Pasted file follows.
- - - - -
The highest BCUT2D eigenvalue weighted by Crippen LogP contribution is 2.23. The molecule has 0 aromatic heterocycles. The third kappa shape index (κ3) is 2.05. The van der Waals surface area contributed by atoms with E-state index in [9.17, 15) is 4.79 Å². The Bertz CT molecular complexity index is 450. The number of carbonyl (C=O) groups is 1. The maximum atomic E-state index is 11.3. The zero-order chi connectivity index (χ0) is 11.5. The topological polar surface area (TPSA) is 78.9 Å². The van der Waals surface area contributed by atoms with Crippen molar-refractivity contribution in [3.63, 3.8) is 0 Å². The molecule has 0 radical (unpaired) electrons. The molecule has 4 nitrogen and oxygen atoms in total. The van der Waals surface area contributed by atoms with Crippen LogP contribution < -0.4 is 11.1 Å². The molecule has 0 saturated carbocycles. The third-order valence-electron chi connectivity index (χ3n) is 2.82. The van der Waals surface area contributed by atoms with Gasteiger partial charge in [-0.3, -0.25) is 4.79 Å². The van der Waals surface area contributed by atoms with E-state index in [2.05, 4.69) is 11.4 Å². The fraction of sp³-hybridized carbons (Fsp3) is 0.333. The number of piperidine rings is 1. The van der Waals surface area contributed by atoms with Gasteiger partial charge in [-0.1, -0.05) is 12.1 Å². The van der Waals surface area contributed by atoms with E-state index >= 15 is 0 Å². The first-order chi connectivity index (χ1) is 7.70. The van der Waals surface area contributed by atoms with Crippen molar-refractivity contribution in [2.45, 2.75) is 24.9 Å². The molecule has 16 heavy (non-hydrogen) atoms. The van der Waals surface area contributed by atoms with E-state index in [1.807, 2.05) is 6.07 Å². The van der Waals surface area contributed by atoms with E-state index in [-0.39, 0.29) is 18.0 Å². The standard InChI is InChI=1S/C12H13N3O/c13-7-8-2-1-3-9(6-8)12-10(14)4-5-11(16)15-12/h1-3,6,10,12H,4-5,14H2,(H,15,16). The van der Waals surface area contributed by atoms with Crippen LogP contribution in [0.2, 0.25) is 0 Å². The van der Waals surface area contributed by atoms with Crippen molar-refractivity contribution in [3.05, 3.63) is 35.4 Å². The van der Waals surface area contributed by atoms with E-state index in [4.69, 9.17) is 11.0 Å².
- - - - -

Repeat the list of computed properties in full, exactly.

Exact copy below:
The highest BCUT2D eigenvalue weighted by Crippen LogP contribution is 2.23. The molecule has 0 aromatic heterocycles. The third kappa shape index (κ3) is 2.05. The van der Waals surface area contributed by atoms with E-state index in [9.17, 15) is 4.79 Å². The Bertz CT molecular complexity index is 450. The number of carbonyl (C=O) groups is 1. The maximum atomic E-state index is 11.3. The zero-order chi connectivity index (χ0) is 11.5. The topological polar surface area (TPSA) is 78.9 Å². The van der Waals surface area contributed by atoms with Crippen molar-refractivity contribution in [3.63, 3.8) is 0 Å². The molecule has 0 radical (unpaired) electrons. The molecule has 4 nitrogen and oxygen atoms in total. The van der Waals surface area contributed by atoms with Crippen LogP contribution < -0.4 is 11.1 Å². The molecule has 0 saturated carbocycles. The third-order valence-electron chi connectivity index (χ3n) is 2.82. The van der Waals surface area contributed by atoms with Gasteiger partial charge in [-0.3, -0.25) is 4.79 Å². The van der Waals surface area contributed by atoms with E-state index in [2.05, 4.69) is 11.4 Å². The fraction of sp³-hybridized carbons (Fsp3) is 0.333. The number of piperidine rings is 1. The van der Waals surface area contributed by atoms with Gasteiger partial charge in [-0.1, -0.05) is 12.1 Å². The van der Waals surface area contributed by atoms with E-state index >= 15 is 0 Å². The first-order chi connectivity index (χ1) is 7.70. The van der Waals surface area contributed by atoms with Crippen molar-refractivity contribution in [2.45, 2.75) is 24.9 Å². The molecule has 16 heavy (non-hydrogen) atoms. The van der Waals surface area contributed by atoms with E-state index in [1.807, 2.05) is 6.07 Å². The van der Waals surface area contributed by atoms with E-state index in [-0.39, 0.29) is 18.0 Å². The standard InChI is InChI=1S/C12H13N3O/c13-7-8-2-1-3-9(6-8)12-10(14)4-5-11(16)15-12/h1-3,6,10,12H,4-5,14H2,(H,15,16). The van der Waals surface area contributed by atoms with Crippen LogP contribution in [0.2, 0.25) is 0 Å². The van der Waals surface area contributed by atoms with Crippen molar-refractivity contribution in [3.05, 3.63) is 35.4 Å². The van der Waals surface area contributed by atoms with E-state index in [4.69, 9.17) is 11.0 Å².